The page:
Analysis by Keith Rankin.
Including the small countries
As for most of the second half of 2021, the small principalities and territories (and former territories) of the European colonial powers show up highly in these charts of covid casualty countries. One of the great untold stories of Covid19 has been the impact of SARS-Cov2 (and the generally affluent travellers who carried it) upon these often fragile polities. Our political obsession with ourselves, the countries most like ourselves, and the very populous countries of the world, has made this tragedy – especially in the Caribbean Islands – all the more tragic due to our lack of acknowledgement of them. (We will next encounter a number of these depleted countries in the Birmingham Commonwealth Games, this year.)
We note that some other little countries (and quite big countries too) don’t make these charts, due to underreporting. One really big country that has fallen under the radar is Pakistan, with an estimated 800,000 covid deaths (ourworldindata; Economist estimates), nearly thirty times its reported toll.
It is important to note that estimates – such as the one above for Pakistan – are ‘excess deaths’ arising from all aspects of the pandemic, including people who died as a result of the social, economic and epidemiological effects of the anti-covid restrictions.
These excess deaths can be labelled as deaths FROM covid. The government-reported covid mortality statistics measure people who died WITH covid. The data for people dying with covid is commonly used as a proxy for people dying OF covid. (Some people dying with covid – and increasingly so during the highly infectious but relatively mild Omicron variant – are people who would have died anyway.)
Only countries with more than 400,000 people
An important feature of the latest death statistics is the return of South America, a region in which much of the immunisation immunity of 2021 will have waned substantially.
Otherwise, Eastern Europe’s substantially unnoticed tragedy continues; including the covid tragedy in Russia (estimated 1.1 million deaths from Covid19) and Ukraine (estimated 200,000 deaths in a country of 40 million people).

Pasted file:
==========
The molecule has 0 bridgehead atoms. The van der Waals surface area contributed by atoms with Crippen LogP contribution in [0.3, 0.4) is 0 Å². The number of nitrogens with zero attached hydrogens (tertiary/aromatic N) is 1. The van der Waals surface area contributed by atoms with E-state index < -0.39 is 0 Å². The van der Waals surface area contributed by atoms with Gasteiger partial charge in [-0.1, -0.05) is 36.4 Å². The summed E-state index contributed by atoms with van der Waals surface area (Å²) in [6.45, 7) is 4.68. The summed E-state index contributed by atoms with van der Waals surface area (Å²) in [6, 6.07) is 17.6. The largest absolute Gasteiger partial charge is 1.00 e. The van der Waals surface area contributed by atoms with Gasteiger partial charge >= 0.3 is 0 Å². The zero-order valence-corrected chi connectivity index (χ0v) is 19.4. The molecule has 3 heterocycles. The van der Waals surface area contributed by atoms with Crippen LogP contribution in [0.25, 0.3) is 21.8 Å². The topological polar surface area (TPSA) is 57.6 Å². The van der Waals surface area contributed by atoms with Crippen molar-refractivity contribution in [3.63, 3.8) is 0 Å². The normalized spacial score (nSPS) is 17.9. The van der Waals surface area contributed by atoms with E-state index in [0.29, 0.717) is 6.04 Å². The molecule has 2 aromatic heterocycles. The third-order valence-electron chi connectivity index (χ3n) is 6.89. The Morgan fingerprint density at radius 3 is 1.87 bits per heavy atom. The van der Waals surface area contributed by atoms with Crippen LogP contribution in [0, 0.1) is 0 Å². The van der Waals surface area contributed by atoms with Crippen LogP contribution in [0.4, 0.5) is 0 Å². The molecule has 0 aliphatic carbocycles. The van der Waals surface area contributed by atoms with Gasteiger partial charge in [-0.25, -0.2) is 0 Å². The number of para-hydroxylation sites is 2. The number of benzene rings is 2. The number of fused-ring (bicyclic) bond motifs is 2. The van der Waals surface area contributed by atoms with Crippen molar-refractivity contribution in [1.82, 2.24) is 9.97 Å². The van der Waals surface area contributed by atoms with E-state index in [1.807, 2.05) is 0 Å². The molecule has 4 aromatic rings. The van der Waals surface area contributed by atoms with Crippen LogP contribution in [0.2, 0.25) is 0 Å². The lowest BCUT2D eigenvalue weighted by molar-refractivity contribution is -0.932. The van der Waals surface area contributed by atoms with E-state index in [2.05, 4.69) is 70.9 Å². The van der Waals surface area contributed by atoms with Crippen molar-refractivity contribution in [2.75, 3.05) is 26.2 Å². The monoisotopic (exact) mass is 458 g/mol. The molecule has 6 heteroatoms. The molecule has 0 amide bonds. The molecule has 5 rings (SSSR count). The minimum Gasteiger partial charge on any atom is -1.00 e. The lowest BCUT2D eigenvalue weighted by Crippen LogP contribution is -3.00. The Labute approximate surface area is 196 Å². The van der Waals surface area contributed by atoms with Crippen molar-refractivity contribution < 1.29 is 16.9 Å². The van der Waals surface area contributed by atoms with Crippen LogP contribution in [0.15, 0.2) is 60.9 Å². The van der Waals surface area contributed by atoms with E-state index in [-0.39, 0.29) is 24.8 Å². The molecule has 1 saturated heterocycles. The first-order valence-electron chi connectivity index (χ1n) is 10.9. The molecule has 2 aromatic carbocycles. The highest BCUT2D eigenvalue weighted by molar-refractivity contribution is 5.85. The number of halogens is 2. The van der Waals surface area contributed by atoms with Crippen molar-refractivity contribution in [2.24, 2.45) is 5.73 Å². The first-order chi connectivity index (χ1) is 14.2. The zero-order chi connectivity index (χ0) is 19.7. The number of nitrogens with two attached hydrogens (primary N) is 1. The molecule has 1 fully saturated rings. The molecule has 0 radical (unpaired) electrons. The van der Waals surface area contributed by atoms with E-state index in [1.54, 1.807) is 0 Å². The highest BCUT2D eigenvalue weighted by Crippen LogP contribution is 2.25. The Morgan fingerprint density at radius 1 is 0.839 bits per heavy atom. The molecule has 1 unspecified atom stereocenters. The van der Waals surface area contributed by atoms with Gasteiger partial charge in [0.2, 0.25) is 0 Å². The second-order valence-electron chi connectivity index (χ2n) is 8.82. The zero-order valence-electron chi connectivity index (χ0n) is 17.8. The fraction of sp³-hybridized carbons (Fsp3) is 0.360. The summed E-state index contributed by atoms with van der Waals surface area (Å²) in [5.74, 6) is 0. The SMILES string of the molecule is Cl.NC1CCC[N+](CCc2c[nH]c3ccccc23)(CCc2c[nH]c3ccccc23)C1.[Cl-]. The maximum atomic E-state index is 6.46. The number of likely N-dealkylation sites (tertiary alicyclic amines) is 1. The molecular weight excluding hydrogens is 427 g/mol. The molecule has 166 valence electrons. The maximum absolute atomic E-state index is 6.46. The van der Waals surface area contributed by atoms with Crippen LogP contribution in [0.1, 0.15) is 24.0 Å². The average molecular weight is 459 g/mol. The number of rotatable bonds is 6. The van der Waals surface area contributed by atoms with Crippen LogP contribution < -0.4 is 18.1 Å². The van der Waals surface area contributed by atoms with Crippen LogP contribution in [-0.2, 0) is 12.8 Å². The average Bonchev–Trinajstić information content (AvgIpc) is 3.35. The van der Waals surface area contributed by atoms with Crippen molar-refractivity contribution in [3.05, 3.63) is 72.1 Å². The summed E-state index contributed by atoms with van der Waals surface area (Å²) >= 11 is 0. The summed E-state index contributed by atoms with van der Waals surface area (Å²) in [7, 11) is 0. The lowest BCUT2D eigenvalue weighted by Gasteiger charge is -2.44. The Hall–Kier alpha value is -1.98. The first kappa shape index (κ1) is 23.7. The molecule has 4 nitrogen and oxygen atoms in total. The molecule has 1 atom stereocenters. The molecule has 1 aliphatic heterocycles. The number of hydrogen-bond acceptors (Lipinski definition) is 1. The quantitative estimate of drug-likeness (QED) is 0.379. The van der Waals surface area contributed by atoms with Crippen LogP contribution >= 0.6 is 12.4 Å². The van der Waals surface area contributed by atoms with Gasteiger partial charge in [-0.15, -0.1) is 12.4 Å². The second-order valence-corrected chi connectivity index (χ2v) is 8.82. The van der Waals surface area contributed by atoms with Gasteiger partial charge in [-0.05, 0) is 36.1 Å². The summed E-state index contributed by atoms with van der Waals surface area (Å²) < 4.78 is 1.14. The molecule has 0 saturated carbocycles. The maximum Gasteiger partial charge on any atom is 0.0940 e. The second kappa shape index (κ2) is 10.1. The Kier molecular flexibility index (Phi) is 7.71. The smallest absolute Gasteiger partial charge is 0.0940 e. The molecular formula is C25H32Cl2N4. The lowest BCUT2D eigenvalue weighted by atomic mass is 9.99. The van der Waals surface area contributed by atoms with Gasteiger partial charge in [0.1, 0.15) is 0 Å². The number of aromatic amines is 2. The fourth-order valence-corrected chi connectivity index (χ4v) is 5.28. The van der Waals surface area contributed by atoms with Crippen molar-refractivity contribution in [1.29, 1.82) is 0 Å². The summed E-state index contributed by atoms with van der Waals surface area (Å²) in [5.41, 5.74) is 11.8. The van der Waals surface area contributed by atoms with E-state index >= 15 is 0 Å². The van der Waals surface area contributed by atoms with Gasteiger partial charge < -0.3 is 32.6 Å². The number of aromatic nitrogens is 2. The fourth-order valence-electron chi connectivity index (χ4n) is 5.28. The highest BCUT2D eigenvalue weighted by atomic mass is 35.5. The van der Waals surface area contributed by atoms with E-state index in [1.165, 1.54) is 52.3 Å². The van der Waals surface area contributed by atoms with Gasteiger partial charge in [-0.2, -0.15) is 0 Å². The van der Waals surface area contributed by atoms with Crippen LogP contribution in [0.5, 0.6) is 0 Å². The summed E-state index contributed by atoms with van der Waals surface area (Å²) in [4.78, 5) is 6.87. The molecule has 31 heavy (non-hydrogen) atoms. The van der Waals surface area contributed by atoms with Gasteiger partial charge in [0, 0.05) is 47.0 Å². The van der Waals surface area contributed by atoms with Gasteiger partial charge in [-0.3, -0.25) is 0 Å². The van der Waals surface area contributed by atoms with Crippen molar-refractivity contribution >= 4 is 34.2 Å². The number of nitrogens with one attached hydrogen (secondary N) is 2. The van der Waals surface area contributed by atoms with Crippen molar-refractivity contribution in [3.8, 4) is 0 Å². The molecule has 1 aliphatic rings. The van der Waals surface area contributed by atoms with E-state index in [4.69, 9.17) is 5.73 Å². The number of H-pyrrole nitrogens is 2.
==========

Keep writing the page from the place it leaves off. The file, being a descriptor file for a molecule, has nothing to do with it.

Of particular interest to the New Zealand establishment and New Zealand media – in our western liberal democracy (albeit, like others, an increasingly frayed democracy) – is the covid experience of other liberal democracies our size or bigger. A number of these countries appear on this second pair of charts, including Australia and Canada. Indeed, most western liberal democracies appear on one or both of these charts. (Indeed, I think that New Zealand and Ireland are the only such countries not to feature.)
The last chart, which sequences countries by cases, includes most of West Europe’s social democracies. (Iceland is too small for this chart, but is on the very first chart, above.) By and large these data are a result of high rapid-antigen testing revealing that just about everyone has been exposed to covid; though few who were not already sick have become sick from Omicron. The two most prominent of these countries – Denmark and Israel – are both massively vaccinated, and, as a result, have hospitals that are underwhelmed by covid. (Facemasks have achieved nothing; vaccinations have been critical.) Denmark is abandoning all restrictions – including mask-wearing – while reported case numbers are at their peak.
My sense is that most of these countries are currently experiencing their final significant outbreak of Covid19.
The two countries which are on the ‘deaths chart’ but not on the ‘cases chart’ are United States and Canada. These two countries are particularly notable in that their high death numbers are clearly much more than a statistical artefact. The very cold winter may be a factor. So will lower vaccination rates in the United States. So will be the high continued numbers of Delta cases in the US – including my brother-in-law who got very sick from Delta in January. (New Zealand still has Delta cases, but most of those sufferers will be under the belief that they have the less-severe Omicron; Delta was ‘so last year’!)
Re Canada, I have this comment from my contact in Winnipeg, after having shovelled a metre of snow from her back yard: “Our new [Manitoba] Premier Stefanson has decided ‘the government can’t protect everyone’ so she has discontinued rapid testing for the majority of ill citizens and says that ‘if you’re sick you probably have covid, so stay home’. Therefore, there are no actual counts of active cases. Some news reports earlier this month estimated (based on modelling) the active cases at ‘over 40% of the population of the province’, but we have no way of knowing.”
What will happen in New Zealand is highly uncertain; we can say the same for Western Australia. One possibility is that New Zealand will get a ‘perfect storm’ of covid in the winter months – June to August – when our lack of immunity due to natural exposure (to covid and to previously endemic ‘cold’ coronaviruses) could become apparent. (We had an RSV ‘cold’ epidemic last winter, and have never been told the toll of that.) If we pay attention to last November’s deadly second Delta outbreak in Europe – and, seemingly, nobody does pay attention to that any more – we see that the driving force was waning immunity from both natural exposures and vaccinations. It was that late Delta outbreak that brought to our attention the need to boost our erstwhile high ‘full’ vaccination status.
Fortunately, if the perfect storm scenario does take place, it will most likely be the less severe Omicron variant. Nevertheless, we can expect Covid19 death rates comparable to those Canada is facing at present.
Keith Rankin (keith at rankin dot nz), trained as an economic historian, is a retired lecturer in Economics and Statistics. He lives in Auckland, New Zealand.